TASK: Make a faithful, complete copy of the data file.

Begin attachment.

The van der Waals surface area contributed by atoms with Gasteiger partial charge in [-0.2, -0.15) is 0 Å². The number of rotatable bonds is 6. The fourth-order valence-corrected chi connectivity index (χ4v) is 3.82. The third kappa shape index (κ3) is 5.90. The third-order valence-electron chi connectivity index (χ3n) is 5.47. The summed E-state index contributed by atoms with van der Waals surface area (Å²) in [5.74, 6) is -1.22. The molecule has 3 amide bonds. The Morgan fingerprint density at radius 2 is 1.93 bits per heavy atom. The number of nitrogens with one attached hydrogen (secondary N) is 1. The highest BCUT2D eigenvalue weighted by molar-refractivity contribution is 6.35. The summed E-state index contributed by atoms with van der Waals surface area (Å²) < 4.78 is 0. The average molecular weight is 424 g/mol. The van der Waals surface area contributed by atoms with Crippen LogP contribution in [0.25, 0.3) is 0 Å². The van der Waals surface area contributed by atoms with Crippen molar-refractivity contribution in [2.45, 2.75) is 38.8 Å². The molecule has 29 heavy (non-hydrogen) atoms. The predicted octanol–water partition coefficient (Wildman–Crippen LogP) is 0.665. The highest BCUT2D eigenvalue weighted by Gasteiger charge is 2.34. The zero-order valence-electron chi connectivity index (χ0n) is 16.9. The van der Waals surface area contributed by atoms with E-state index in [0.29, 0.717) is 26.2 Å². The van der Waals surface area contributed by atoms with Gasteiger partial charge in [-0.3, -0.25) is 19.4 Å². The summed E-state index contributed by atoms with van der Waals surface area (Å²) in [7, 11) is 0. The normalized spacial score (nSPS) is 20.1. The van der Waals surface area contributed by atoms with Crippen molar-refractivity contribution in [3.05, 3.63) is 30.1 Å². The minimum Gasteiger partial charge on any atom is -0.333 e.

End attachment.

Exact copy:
The van der Waals surface area contributed by atoms with Gasteiger partial charge in [-0.2, -0.15) is 0 Å². The number of rotatable bonds is 6. The fourth-order valence-corrected chi connectivity index (χ4v) is 3.82. The third kappa shape index (κ3) is 5.90. The third-order valence-electron chi connectivity index (χ3n) is 5.47. The summed E-state index contributed by atoms with van der Waals surface area (Å²) in [5.74, 6) is -1.22. The molecule has 3 amide bonds. The Morgan fingerprint density at radius 2 is 1.93 bits per heavy atom. The number of nitrogens with one attached hydrogen (secondary N) is 1. The highest BCUT2D eigenvalue weighted by molar-refractivity contribution is 6.35. The summed E-state index contributed by atoms with van der Waals surface area (Å²) < 4.78 is 0. The average molecular weight is 424 g/mol. The van der Waals surface area contributed by atoms with Crippen LogP contribution in [0.25, 0.3) is 0 Å². The van der Waals surface area contributed by atoms with Crippen molar-refractivity contribution in [2.45, 2.75) is 38.8 Å². The molecule has 29 heavy (non-hydrogen) atoms. The predicted octanol–water partition coefficient (Wildman–Crippen LogP) is 0.665. The highest BCUT2D eigenvalue weighted by Gasteiger charge is 2.34. The zero-order valence-electron chi connectivity index (χ0n) is 16.9. The van der Waals surface area contributed by atoms with E-state index in [0.29, 0.717) is 26.2 Å². The van der Waals surface area contributed by atoms with Gasteiger partial charge in [-0.3, -0.25) is 19.4 Å². The summed E-state index contributed by atoms with van der Waals surface area (Å²) in [7, 11) is 0. The normalized spacial score (nSPS) is 20.1. The van der Waals surface area contributed by atoms with Crippen molar-refractivity contribution in [3.05, 3.63) is 30.1 Å². The minimum Gasteiger partial charge on any atom is -0.333 e.